Like

    • ladyredspecs
      January 6, 2016

      Celia was a bit doubtful about spelt flour keeping the starter active. Sarah said she gives her starter a feed of rye if she sees it slowing down, but my reaction to rye is worse than to wheat, so I’ve been feeding my wheat starter, keeping aside 150g for ron, then tipping the remainder into the spelt starter. I figure at worst my loaves have 5% wheat. My gut doesn’t seem to mind and the flavour is distinctly spelt

      Liked by 1 person

  14. Sally
    January 6, 2016

    So so interesting. Looking forward to see the next stage in the spelt process – your loaves already look lovely. Happy New Year.

    Like

  15. Elisa
    January 5, 2016

    Spelt isn’t safe for celiac’s.

    Like

    • ladyredspecs
      January 5, 2016

      You are absolutely correct Elisa, spelt is NOT gluten free, however I have fructose malabsorption and spelt after fermentation, works for me

      Liked by 1 person

      • Elisa
        January 5, 2016

        oh cool fodmaps 😀 Just wanted to be sure so someone new didn’t try to eat it.

        Like

  16. Gretchen
    January 5, 2016

    Your loaves look so beautiful. So glad you are able to join in the sourdough baking excitement. I just bought some spelt flour to experiment for fun. I’m finally ready to play around with my sourdough a little more. Bannetons may be next on my wish list.

    Like

    • ladyredspecs
      January 5, 2016

      Sarah advised to almost double the amount of starter if baking whole grain flour. It made such a difference to the results of my previous dabbling in sourdough.

      Like

  17. circusgardener
    January 5, 2016

    Your persistence has certainly paid off: that sourdough looks great!

    Liked by 1 person

  18. Happy New Year. How good does your bread look. I’m yet to embark on the sourdough baking but you are giving me hope that I can do it too.

    Like

    • ladyredspecs
      January 5, 2016

      Vicki, the bread was excellent from the outset, Celia and Sarah were so helpful. Go for it…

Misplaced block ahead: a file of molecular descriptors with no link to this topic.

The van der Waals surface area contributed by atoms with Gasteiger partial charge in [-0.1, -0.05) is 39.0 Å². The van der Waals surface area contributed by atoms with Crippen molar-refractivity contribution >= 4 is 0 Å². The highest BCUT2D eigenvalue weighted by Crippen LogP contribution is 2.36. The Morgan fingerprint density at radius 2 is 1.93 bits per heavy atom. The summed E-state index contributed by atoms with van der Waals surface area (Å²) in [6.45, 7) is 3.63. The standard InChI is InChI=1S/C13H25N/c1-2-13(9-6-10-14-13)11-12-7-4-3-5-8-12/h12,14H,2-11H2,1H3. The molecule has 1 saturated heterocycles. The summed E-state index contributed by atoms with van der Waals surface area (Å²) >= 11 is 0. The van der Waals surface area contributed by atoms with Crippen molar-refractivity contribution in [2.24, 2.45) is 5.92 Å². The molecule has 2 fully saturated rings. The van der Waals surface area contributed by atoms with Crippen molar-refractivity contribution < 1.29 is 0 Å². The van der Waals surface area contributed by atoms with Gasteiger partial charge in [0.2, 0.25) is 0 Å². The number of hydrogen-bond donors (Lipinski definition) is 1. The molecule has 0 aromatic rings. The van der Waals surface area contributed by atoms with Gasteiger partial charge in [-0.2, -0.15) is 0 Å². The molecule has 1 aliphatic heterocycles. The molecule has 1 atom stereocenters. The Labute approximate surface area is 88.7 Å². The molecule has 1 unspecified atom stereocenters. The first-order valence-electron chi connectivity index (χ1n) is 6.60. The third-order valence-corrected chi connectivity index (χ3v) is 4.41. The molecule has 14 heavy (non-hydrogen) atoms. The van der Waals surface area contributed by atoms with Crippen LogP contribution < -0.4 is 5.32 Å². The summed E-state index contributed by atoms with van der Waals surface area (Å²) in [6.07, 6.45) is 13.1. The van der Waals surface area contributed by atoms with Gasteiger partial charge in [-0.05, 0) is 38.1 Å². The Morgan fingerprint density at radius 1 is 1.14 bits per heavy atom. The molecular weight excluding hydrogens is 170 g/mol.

Like

  19. Sarah @ Say! Little Hen
    January 5, 2016

    I’m so glad to you’re enjoying baking (and eating!) your sourdough Sandra! It looks beautiful. What a colour difference there is in the two starters! And I love their names 🙂
    Baking with bannetons is fun, although it’s taken me a while to be comfortable tipping the loaf out. A rather nerve racking experience the first time!

    Happy baking!
    Sarah x

    Liked by 1 person

    • ladyredspecs
      January 5, 2016

      Thanks Sarah, I really owe you one. I’m planning to test your recipe and method tomorrow, I’ll let you know my thoughts when done. I’m going to try the refined spelt too, I’m curious to see how it bakes and tastes.

      Like

    • Francesca
      January 6, 2016

      Hi Sarah, I couldn’t agree more. I have trouble tipping the loaves out too, and find the little baskets need quite a lot of dusting with flour to prevent them sticking. I find my hand shaped loaves easier to deal with.

      Like

      • Sarah @ Say! Little Hen
        January 6, 2016

        Hi Francesca,
        I find bannetons great now I’m used to them. I line my baking tray with paper, then stick it paper side down over the bannetons and then turn the whole lot upside down, like tipping out a cake. Then I gently remove the banneton, slash & bake 🙂
        Yes you have to use plenty of flour when they are new, but now I’ve had mine for several months I use barely any flour at all as they are “seasoned”.

        Like

      • Francesca
        January 6, 2016